A Community Erased: Japanese Americans in El Monte and the San Gabriel Valley

Andre.Photo.Nishida Family in El Monte.jpg

Nishida family, undated

Lesson plan by Chris Lewis


Cite specific textual evidence to support analysis of primary and secondary sources, attending to such features as the date and origin of the information.

Determine the meaning of words and phrases as they are used in a text, including vocabulary describing political, social, or economic aspects of history/social science.

Compare the point of view of two or more authors for how they treat the same or similar topics, including which details they include and emphasize in their respective accounts.


What was it like to be Japanese American in El Monte in the 1930s and 1940s?

Which of the systems of oppression most affected Japanese Americans in this situation?


Complete the frayer chart for the word “segregation.”



“Being Japanese American in El Monte”

Read the section assigned using the guided questions provided.

In small groups, create a visual timeline of the events of Rikizo Nishida and his family. Note important events, geographical locations, and jobs. You can use any application including Google Drawing or Sutori.

Provide students with some or all of the following policies/laws to provide additional historical context.

● Immigration Act of 1924


“Segregated Schools”

Read the section assigned using the guiding questions provided.

In triads, read the oral histories provided:

● One student will be the interviewer

● One student will be the interviewee

● One student will listen and mark the text using one or both strategies

○ Option 1: evidence related to the EQ

○ Option 2: symbols to represent interesting ideas, emotional reactions, and areas of curiosity

When you are done, create a visual representation to answer the EQ based on your section.


“Memorializing Japanese American History”

Read the section assigned using the guiding questions provided. 

In small groups, read the primary source, “Santa Anita Pacemaker,” to identify information about life in the internment camp at the Santa Anita Race Track.

● Santa Anita Pacemaker - May 12, 1942 (https://www.loc.gov/item/sn83025574/1942-05-12/ed-1/)

● Santa Anita Pacemaker - June 27, 1942 (https://www.loc.gov/item/sn83025574/1942-06-27/ed-1/)

When you are done, create a visual representation to answer the EQ based on your section.

Finally, listen to the oral history clip with Chief Ernie Salas and read the excerpt from Paul Hagen. Discuss how various communities supported each other when Japanese and Japanese-Americans were in internment camps like the Santa Anita Race Track.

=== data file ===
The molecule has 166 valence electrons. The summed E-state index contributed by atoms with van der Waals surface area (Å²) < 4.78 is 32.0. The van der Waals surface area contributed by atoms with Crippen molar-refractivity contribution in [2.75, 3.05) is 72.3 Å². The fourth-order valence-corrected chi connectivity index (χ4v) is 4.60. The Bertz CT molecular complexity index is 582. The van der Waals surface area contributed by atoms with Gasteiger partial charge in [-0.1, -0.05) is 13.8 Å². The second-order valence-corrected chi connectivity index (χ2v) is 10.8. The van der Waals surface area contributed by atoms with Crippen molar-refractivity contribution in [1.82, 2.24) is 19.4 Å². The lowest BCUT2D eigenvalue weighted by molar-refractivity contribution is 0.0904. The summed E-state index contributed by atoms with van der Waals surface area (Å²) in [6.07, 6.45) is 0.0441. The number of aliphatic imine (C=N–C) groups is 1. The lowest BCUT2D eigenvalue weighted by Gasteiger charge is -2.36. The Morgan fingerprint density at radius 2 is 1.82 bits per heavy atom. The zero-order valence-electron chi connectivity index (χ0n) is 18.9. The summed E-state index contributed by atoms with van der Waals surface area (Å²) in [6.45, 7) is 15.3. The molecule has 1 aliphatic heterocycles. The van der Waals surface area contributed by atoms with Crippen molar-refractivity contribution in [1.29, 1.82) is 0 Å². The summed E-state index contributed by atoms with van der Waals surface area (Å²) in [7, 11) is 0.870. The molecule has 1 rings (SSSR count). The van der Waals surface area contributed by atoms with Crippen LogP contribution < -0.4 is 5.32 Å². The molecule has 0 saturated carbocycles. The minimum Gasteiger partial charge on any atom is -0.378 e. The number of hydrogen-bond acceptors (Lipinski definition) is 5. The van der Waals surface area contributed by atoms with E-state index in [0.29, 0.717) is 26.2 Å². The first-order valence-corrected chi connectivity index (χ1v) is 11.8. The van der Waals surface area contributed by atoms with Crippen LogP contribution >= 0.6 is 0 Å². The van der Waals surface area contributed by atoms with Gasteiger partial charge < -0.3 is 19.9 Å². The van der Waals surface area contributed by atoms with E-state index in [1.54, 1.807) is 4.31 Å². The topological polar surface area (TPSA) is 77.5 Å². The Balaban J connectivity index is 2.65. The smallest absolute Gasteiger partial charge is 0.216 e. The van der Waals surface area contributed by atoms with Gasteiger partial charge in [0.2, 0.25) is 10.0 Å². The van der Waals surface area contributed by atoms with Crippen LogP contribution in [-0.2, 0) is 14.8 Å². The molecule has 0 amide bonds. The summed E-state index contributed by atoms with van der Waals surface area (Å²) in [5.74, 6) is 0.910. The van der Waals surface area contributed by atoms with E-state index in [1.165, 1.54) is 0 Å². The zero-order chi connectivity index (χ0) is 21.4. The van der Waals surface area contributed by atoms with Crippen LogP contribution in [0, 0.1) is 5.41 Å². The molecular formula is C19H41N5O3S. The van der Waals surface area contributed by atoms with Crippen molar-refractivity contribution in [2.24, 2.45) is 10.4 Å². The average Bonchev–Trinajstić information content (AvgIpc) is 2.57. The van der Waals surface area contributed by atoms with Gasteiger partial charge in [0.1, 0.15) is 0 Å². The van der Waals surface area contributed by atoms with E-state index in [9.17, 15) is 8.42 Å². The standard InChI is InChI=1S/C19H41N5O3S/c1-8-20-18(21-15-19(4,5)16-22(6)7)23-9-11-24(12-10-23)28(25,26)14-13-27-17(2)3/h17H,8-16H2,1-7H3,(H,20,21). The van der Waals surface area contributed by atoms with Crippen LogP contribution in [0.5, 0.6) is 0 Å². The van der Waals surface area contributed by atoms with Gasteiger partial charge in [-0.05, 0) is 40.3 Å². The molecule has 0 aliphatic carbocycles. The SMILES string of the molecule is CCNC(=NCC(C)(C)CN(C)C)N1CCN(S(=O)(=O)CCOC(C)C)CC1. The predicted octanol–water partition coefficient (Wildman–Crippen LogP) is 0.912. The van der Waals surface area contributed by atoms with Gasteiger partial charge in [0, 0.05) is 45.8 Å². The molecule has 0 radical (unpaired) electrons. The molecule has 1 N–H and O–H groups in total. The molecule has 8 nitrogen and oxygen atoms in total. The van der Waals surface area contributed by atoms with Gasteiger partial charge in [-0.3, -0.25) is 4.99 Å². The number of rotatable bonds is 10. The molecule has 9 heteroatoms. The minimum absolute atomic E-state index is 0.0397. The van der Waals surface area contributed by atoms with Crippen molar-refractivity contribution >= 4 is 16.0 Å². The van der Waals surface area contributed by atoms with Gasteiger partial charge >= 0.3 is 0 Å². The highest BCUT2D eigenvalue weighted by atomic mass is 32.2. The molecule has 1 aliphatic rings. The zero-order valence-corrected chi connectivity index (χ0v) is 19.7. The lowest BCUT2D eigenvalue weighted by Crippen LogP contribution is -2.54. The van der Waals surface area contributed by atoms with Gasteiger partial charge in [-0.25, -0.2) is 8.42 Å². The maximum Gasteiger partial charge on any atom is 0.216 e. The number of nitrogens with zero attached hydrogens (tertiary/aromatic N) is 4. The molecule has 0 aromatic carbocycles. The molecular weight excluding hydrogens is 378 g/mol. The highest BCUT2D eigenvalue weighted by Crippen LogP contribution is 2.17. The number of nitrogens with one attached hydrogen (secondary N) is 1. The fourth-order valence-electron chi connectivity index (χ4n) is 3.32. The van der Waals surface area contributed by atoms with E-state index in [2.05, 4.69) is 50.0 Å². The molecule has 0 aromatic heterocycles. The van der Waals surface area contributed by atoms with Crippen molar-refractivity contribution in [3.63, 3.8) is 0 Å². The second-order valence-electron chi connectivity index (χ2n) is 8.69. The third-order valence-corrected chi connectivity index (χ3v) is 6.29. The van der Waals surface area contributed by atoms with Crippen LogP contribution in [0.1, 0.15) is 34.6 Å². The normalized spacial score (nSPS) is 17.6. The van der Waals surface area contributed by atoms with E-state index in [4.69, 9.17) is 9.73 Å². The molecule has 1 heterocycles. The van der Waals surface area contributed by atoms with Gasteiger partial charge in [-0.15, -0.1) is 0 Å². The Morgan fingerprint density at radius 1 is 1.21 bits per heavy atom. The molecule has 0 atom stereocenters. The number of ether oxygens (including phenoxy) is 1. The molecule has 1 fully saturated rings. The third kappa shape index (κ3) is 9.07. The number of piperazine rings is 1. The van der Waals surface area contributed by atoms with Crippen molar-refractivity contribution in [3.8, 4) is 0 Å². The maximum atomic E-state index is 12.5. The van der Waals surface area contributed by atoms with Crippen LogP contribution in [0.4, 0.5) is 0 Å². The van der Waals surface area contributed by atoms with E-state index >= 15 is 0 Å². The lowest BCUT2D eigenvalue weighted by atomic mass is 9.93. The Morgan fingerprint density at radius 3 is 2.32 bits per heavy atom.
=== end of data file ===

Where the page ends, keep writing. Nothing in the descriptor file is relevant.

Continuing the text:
For some additional background information connecting to other chapters in East of East, read “The Other Southland: Missions, Monuments, and Memory in Tovaangar” by Catherine S. Ramírez. https://boomcalifornia.org/2021/07/26/the-other-southland-missions-monuments-and-memory-in-tovaangar/

In the final section of the chapter, several historical monuments and memorials are referenced. Find an image of one OR you can search for another memorial in the United States commemorating Japanese Internment during World War II.

Complete the tasks in this Monument Lab, which asks students to analyze the memorial and consider what one might look.

Densho Digital Archive

Densho Visual History Collection

Title: Bacon Sakatani Interview

Narrator: Bacon Sakatani

Interviewer: Tom Ikeda

Location: Los Angeles, California

Date: August 31, 2010

Densho ID: denshovh-sbacon-01-0005

<Begin Segment 5>


TI: Well, when you think about your, let's go to regular school. So what was, let's talk about, yeah, what was your regular school like?

BS: Well, my, from the first through the fifth grade in El Monte we had a segregated school just for Japanese and Mexicans. I would say, I have a class photo where there was around half a dozen of us in a total class of, say, around forty students, so there might, there might have been, like, thirty-six Mexicans to, well, not thirty-six --

TI: Thirty-four to six, kind of.

BS: Yeah, right.

TI: So it was a segregated school, it sounded like... so a large proportion, almost eighty percent was, was Mexican, and then maybe twenty percent were Japanese.

BS: Right.

TI: Roughly, just roughly. So segregated school, that, that's a little unusual. So tell me about that, was that common in the San Gabriel Valley for schools to be segregated?

BS: No. There may have been couple of other segregated school and as I recall there were no protests. People just accepted those kind of schools, and it could've been good for, especially, I guess, the Mexicans. I have a photo that shows them barefooted and some of them were not even bringing lunches to school, so perhaps for them it was a good way to get used to the American way of life.

TI: So do you recall, for the segregated school, were there, like, special or different things that were done, an example being maybe the use of Spanish in the school more than a regular school would have? Or you mentioned some kids who didn't have food, were, were lunches provided? Do you recall anything like that?

BS: No, I don't recall any lunches provided. Nothing special. I don't think... the language was all English. There was nothing special, special program just for Mexicans or anything like that, but I think it was just a normal American curriculum.

TI: And so when earlier you said that it might have been a good transition for, for the Mexicans and maybe the Japanese to be in this school, so I'm not quite sure... why would that be a good transition to, to kind of a normal, a regular school?

BS: Well, I think it gets them used to the English language, English custom, to prepare them for higher grades, see. And I don't know if actually they did go to higher grades. My brothers have grammar school photos above the, above the fifth grade, and there's hardly any Mexicans in those photos, so they must've dropped out after the fifth grade.

TI: At the school they had Japanese also, and when I interview other Niseis about school, oftentimes, even at grammar school, the, the Japanese, the Nisei students were some of the better students. They excelled. So why would it be good for the Japanese to be at this school, because I mean, in terms of transition, would the Japanese need kind of that transition, too or what, what do you think about that?

BS: No, I don't think the Japanese needed that transition, although probably when they were, before grammar school they probably spoke a lot of Japanese and not much English, but still, the Japanese as a whole did very well in school, so you have to give credit to the prewar Japanese people on how much they excelled.

TI: Okay, good. So, so tell me a little bit about the other school. So I'm guessing the other school was white, and do you have any, what can you tell me about that? Was that close by? How large was it? What do you know about that school?